The anatomy of an intersection

Brookfield – the red, yellow and green jungle.

Christchurch started it. And Tauranga finished it.

It’s about traffic lights and one-upmanship.

In the Garden City they have been saying “kinda overkill”, questioning the need for 19 traffic light poles to control just one intersection in their CBD whereas before the earthquakes there was none. That’s $8,500 for each of 19 poles to control a meeting point of trams, cycles, pedestrians and vehicles.

If it was a contest, Tauranga would win. With piles of traffic standards to spare.

“Tauranga has plenty of intersections where we have at least 20 traffic lights,” says Haydn Wardley, the go to man about traffic lights at the Tauranga Traffic Operations Centre. “And another one in Rotorua which we also look after.”

Then there’s Haydn’s red, yellow and green magnum opus – his own grand design, the Brookfield lights, thirty five poles and many more lights, scattered strategically of course, over a sprawling piece of suburban real estate claimed by cars.

“Thirty-six poles actually,” corrects Haydn.

He should know. He designed and strategically placed each pole, sweated for six months to bring some order and flow to the chaos that had been the Brookfield interchange. There’s the convergence of a whole lot of roads, there are many residences, multiple driveways, a shopping centre with four or five access ways in and out, there’s a school and there are pedestrians. “The peanut-about,” says Haydn. “A roundabout with an intersection on the side – shaped like a peanut.”

When he saw Brookfield for the first time, when he took on board all the complications it was a ‘bloody hell’ moment. “Very much so because of the tight land restrictions. We would have had to buy up enormous numbers of houses to get a normal intersection in there. Cost implications and the land – it was an impossible task actually.”

The engineer still can’t believe what he managed to do. “We saved millions on that build, a separated intersection would have cost five times as much.”

There were lots of different designs. ”But the biggest problem was convincing people, convincing everyone that I was right,” says Haydn. Self-assured but there were a lot of sleepless nights.

“You design it on paper, you go on site a lot and then you tweak things and change them again. Brookfield was about getting it absolutely right, getting it perfect.” Does he think he nailed it? “Yes, very much so. People really like it. They are gob smacked because they know what we have resolved.”

Not everyone though. One local likened Brookfield to the outcome of a birthday party where sugared-up, blind-folded kids played pin the traffic light on the intersection. The engineer did field a lot of questions and a lot of complaints. “But it was a ‘dog’ beforehand and afterwards people couldn’t believe how well it was running.” Says Haydn. And it still does today.” Three sets of red, yellow and greens in every direction of every lighted segment of the interchange. Many standards and many, many lights.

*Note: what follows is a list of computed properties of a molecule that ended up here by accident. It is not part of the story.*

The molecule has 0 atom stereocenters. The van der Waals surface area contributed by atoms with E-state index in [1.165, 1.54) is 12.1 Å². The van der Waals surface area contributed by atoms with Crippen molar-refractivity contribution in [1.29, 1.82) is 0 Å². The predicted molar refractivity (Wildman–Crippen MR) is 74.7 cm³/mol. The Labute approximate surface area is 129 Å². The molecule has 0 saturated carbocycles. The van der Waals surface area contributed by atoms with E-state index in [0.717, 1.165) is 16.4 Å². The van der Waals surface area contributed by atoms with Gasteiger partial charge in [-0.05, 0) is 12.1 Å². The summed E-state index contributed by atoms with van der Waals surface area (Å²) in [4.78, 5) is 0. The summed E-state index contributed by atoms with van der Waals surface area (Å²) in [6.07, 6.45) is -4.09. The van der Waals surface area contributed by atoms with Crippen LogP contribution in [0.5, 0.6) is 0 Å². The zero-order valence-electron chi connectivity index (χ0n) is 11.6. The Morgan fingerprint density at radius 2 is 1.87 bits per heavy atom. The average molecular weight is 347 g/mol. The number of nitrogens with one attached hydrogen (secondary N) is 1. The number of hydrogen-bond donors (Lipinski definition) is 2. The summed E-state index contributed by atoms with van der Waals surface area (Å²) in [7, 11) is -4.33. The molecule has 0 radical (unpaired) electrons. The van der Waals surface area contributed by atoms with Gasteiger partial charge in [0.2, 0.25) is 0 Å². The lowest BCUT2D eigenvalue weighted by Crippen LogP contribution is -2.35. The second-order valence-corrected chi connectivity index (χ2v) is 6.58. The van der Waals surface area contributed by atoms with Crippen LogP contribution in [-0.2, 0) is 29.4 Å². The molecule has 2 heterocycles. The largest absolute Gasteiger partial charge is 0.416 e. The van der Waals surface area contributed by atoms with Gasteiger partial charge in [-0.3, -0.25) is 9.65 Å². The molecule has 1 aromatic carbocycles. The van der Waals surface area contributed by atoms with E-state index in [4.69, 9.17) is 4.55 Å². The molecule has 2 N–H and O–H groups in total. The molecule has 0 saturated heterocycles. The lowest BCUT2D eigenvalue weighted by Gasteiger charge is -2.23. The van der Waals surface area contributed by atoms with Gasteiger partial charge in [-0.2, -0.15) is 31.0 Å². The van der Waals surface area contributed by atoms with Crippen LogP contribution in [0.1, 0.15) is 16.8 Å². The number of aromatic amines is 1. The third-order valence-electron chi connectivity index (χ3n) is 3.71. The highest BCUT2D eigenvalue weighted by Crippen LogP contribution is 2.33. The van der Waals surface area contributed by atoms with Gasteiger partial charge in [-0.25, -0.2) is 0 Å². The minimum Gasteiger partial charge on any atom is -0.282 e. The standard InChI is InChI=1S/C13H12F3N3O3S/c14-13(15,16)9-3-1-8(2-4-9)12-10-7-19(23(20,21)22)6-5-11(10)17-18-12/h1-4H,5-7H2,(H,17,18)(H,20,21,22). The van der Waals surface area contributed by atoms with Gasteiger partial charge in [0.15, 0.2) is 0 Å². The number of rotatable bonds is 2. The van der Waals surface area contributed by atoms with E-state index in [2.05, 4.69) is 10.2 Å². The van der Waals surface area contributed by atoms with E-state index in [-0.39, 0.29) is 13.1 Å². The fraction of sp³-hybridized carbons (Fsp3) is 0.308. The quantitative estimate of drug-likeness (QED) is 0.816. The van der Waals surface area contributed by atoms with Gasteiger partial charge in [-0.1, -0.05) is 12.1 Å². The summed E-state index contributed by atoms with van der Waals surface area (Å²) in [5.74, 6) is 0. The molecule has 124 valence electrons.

“That’s the rules, they have to be clearly visible to the driver, a minimum of three but you can have four or five.”

And those lighted segments are jammed in. “Everything is so close, you are sitting on a stop line and wondering about the lights in front of you. Are they for me or are they for you?” So it’s been designed ergonomically - some of the lanterns have been twisted slightly so they can’t easily be seen from a side view. Only if you turn your head. And again, for drivers looking straight ahead, the lights have been reconfigured downwards so any confusion is minimised.

Which is why the Brookfield and two others of Haydn Wardley’s babies are unique in New Zealand.

The phasing of lights at all other intersections are regulated by sensors in the road. They are triggered by the metal in vehicles and change depending on the flow of traffic. Not Brookfield, Maungatapu and Welcome Bay. They are programmed for a specific time of the day, morning peak time, lunchtime, afterschool and it doesn’t change.

“They only know it’s four o’clock or whatever o’clock and will run a certain sequence. So it’s fixed.”

It’s designed that way because there’s only so much room behind each stop line. “I only want (the phase) to run ten seconds, I don’t want the signals to give any more time.” Otherwise the traffic backs up and clogs the intersection. Or there can be traffic from one section still clearing the junction when the next stage starts, increasing the likelihood of collisions.

This way the traffic is systematically moved through the intersection, there is always part of the intersection running on green in short phases, rather than the whole intersection going on pause. And the traffic is “spat out” on the other side.

But it may well be time for more ‘tweaking.’ Brookfield is now seven years old, the city is burgeoning and there’s new pressure. “We have all noticed new congestion there so I am looking at changing the fixed times. Very soon.”

And when he retires Haydn Wardley will look back on Brookfield intersection with professional pride. “Very much so.” He unraveled a nasty traffic snarl, saved the ratepayer much money, and the motorist time, agro and accidents.